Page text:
Tuesday, February 8, 2011

Visit to St. Margaret's School in Arusha area

Today I visited St. Margaret's School in the Arusha area.  It is a school that has roots embedded in Minnesota.  The Friends of Africa, a local group, have helped Mama Tesha get her school off the ground. Many of the students at the school are being sponsored by donors around the world, and other students pay to attend.  The quality of education is very good.  The school was number 7 in Tanzania last year of over 14,000 elementary schools competing in the testing.  The school recently received a large donation of food from Feed My Starving Children.  It was good to see a large pot of porridge being prepared for lunch for the children.  The school has also received books from Books for Africa to start organizing an library.  The school is well on it's way to become a first class Tanzanian school!

St. Margaret's currently receives a rationed amount of water from a nearby army camp, (3 hours a day) but are going to construct a rainwater catchment tank that will allow them to have consistent access to water.  The construction of the tank will begin soon.  They are very grateful to Diamond Path Elementary for their partnership with them this year that will help build the tank. The students loved the penpal letters, and promised to write letters back very soon.  They were fascinated with the photos of snow! They hope that someday, students from Diamond Path will be able to visit the school.  They will be most welcome!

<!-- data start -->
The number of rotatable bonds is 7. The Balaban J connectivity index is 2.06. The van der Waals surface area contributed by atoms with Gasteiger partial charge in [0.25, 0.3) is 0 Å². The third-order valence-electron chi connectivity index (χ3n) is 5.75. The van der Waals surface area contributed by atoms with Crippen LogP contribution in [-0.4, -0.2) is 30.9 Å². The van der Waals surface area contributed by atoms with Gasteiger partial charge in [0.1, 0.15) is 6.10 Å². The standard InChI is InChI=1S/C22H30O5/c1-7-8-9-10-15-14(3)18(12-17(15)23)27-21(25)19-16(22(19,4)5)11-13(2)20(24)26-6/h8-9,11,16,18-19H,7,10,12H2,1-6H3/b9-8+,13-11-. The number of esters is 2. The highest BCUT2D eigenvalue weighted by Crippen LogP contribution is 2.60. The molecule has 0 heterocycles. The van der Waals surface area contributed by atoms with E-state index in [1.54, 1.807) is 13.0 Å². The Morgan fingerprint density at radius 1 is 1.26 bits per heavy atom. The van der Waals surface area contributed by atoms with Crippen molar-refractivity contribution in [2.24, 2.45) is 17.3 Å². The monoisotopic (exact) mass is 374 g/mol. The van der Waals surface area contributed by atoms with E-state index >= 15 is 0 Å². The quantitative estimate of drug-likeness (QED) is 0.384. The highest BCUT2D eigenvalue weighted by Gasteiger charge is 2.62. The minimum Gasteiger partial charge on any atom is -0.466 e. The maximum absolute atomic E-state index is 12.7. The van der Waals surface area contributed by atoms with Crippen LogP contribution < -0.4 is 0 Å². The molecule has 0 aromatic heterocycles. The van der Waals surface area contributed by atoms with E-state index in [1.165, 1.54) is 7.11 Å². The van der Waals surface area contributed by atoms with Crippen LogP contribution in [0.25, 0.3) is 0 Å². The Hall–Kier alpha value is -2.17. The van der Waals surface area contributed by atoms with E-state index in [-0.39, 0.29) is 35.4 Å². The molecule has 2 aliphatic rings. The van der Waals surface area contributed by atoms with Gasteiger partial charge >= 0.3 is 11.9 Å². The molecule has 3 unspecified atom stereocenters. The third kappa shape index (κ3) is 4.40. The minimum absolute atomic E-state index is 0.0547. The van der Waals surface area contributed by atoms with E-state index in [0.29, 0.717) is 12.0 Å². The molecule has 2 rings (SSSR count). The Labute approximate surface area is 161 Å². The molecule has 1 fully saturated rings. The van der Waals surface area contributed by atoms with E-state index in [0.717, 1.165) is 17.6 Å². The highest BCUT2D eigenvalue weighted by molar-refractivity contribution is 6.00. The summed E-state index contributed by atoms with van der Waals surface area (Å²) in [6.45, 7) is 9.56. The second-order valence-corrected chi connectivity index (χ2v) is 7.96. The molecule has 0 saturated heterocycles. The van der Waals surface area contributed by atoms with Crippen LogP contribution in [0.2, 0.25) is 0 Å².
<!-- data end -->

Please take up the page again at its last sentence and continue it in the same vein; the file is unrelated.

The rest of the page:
I went with my new friend and driver, Alphan, to see if I could get my Kenyan phone working in Tanzania.  We waited at one AirTel shop for about a half an hour, only to be told that I needed my passport to complete the transaction.  Of course today was THE day that I left the passport in the hotel safe.  The ONLY day!!  SO..... we went back to the hotel, and headed out again to another AirTel shop.  After about another 45 minutes, the transaction was completed.  The good news? It works.  The bad news?  It wiped out all of my contact phone numbers.  I am now sitting at the computer trying to recreate phone numbers that I need for the rest of our visits.

Following the telephone debacle, we ventured into Arusha Town to the local market area.  Everything that you ever needed at your home for cooking, clothing, or food could be found in the booths.  The colors and smells were overwhelming, but the people were very gracious and again, welcomed us to Tanzania.  We love the colorful dresses and head scarves that are worn by the women.  It fascinates me to see all the different items that can be carried on their heads.  They carry food, clothing, wood, bananas, pineapples and everything else from soup to nuts.  The women also carry their babies and small children in Kanga cloth on their backs.  I don't think I would last a day!

We have enjoyed our very short time in Arusha, and will be heading to Dar es Salaam tomorrow by airplane.  After a brief overnight in Dar, we will head to a small village near Iringa.  The bus ride will be 8-10 hours.  We are a bit apprehensive about the trip!  It will definitely be an experience. Once in Iringa we will stay overnight at the Wihanzi Hotel.  It will cost us a whopping $15 for the night.

The weather in Kenya and Tanzania has been warm with blue skies- NO WATER!  Both countries definitely need rain.  They are hoping that in late March or early April the skies will open and they will be able to water their crops and fill their tanks.


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